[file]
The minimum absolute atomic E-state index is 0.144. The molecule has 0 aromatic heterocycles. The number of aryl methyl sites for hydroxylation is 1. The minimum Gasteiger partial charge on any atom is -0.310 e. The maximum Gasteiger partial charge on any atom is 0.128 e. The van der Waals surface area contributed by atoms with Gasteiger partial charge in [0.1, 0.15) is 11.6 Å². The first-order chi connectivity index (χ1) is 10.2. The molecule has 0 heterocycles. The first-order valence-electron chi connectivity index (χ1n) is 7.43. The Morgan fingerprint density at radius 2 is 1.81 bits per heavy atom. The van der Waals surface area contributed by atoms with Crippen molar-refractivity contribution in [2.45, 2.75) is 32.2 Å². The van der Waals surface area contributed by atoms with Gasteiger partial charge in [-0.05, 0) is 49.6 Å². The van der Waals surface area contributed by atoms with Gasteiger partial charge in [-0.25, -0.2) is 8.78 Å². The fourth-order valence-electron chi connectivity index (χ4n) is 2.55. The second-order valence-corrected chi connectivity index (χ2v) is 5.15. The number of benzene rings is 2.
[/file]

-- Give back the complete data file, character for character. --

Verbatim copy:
The minimum absolute atomic E-state index is 0.144. The molecule has 0 aromatic heterocycles. The number of aryl methyl sites for hydroxylation is 1. The minimum Gasteiger partial charge on any atom is -0.310 e. The maximum Gasteiger partial charge on any atom is 0.128 e. The van der Waals surface area contributed by atoms with Gasteiger partial charge in [0.1, 0.15) is 11.6 Å². The first-order chi connectivity index (χ1) is 10.2. The molecule has 0 heterocycles. The first-order valence-electron chi connectivity index (χ1n) is 7.43. The Morgan fingerprint density at radius 2 is 1.81 bits per heavy atom. The van der Waals surface area contributed by atoms with Crippen molar-refractivity contribution in [2.45, 2.75) is 32.2 Å². The van der Waals surface area contributed by atoms with Gasteiger partial charge in [-0.05, 0) is 49.6 Å². The van der Waals surface area contributed by atoms with Gasteiger partial charge in [-0.25, -0.2) is 8.78 Å². The fourth-order valence-electron chi connectivity index (χ4n) is 2.55. The second-order valence-corrected chi connectivity index (χ2v) is 5.15. The number of benzene rings is 2.